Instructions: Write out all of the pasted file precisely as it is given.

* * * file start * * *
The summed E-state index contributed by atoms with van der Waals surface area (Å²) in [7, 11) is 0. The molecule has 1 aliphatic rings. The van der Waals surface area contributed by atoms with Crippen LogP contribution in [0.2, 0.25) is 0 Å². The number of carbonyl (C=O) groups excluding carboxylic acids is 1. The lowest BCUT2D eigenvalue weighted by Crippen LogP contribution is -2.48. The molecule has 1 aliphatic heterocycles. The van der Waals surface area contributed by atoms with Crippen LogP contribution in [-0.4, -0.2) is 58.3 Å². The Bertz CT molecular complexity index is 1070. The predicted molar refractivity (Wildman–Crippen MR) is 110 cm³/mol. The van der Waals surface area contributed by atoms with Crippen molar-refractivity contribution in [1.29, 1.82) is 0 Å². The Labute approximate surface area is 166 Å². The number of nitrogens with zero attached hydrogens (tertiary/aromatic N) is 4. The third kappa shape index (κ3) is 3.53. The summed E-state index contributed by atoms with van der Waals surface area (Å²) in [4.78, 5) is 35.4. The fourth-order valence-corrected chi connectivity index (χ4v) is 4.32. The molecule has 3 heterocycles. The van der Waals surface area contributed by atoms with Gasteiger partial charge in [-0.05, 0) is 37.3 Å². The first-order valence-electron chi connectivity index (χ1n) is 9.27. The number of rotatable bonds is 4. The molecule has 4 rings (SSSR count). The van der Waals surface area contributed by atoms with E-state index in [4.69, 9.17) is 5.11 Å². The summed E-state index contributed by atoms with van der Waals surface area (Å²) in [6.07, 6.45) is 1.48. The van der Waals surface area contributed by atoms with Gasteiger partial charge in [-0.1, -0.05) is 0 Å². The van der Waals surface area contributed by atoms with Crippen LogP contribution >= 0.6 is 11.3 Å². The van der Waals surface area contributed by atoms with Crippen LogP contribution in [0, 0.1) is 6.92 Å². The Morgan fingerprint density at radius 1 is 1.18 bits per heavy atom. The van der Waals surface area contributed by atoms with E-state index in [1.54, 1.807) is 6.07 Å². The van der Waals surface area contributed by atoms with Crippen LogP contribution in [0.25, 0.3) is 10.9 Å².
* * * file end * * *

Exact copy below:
The summed E-state index contributed by atoms with van der Waals surface area (Å²) in [7, 11) is 0. The molecule has 1 aliphatic rings. The van der Waals surface area contributed by atoms with Crippen LogP contribution in [0.2, 0.25) is 0 Å². The number of carbonyl (C=O) groups excluding carboxylic acids is 1. The lowest BCUT2D eigenvalue weighted by Crippen LogP contribution is -2.48. The molecule has 1 aliphatic heterocycles. The van der Waals surface area contributed by atoms with Crippen LogP contribution in [-0.4, -0.2) is 58.3 Å². The Bertz CT molecular complexity index is 1070. The predicted molar refractivity (Wildman–Crippen MR) is 110 cm³/mol. The van der Waals surface area contributed by atoms with Crippen molar-refractivity contribution in [1.29, 1.82) is 0 Å². The Labute approximate surface area is 166 Å². The number of nitrogens with zero attached hydrogens (tertiary/aromatic N) is 4. The third kappa shape index (κ3) is 3.53. The summed E-state index contributed by atoms with van der Waals surface area (Å²) in [4.78, 5) is 35.4. The fourth-order valence-corrected chi connectivity index (χ4v) is 4.32. The molecule has 3 heterocycles. The van der Waals surface area contributed by atoms with Gasteiger partial charge in [-0.05, 0) is 37.3 Å². The first-order valence-electron chi connectivity index (χ1n) is 9.27. The number of rotatable bonds is 4. The molecule has 4 rings (SSSR count). The van der Waals surface area contributed by atoms with E-state index in [4.69, 9.17) is 5.11 Å². The summed E-state index contributed by atoms with van der Waals surface area (Å²) in [6.07, 6.45) is 1.48. The van der Waals surface area contributed by atoms with Gasteiger partial charge in [-0.1, -0.05) is 0 Å². The van der Waals surface area contributed by atoms with Crippen LogP contribution >= 0.6 is 11.3 Å². The van der Waals surface area contributed by atoms with Crippen LogP contribution in [0, 0.1) is 6.92 Å². The Morgan fingerprint density at radius 1 is 1.18 bits per heavy atom. The van der Waals surface area contributed by atoms with E-state index in [1.54, 1.807) is 6.07 Å². The van der Waals surface area contributed by atoms with Crippen LogP contribution in [0.25, 0.3) is 10.9 Å².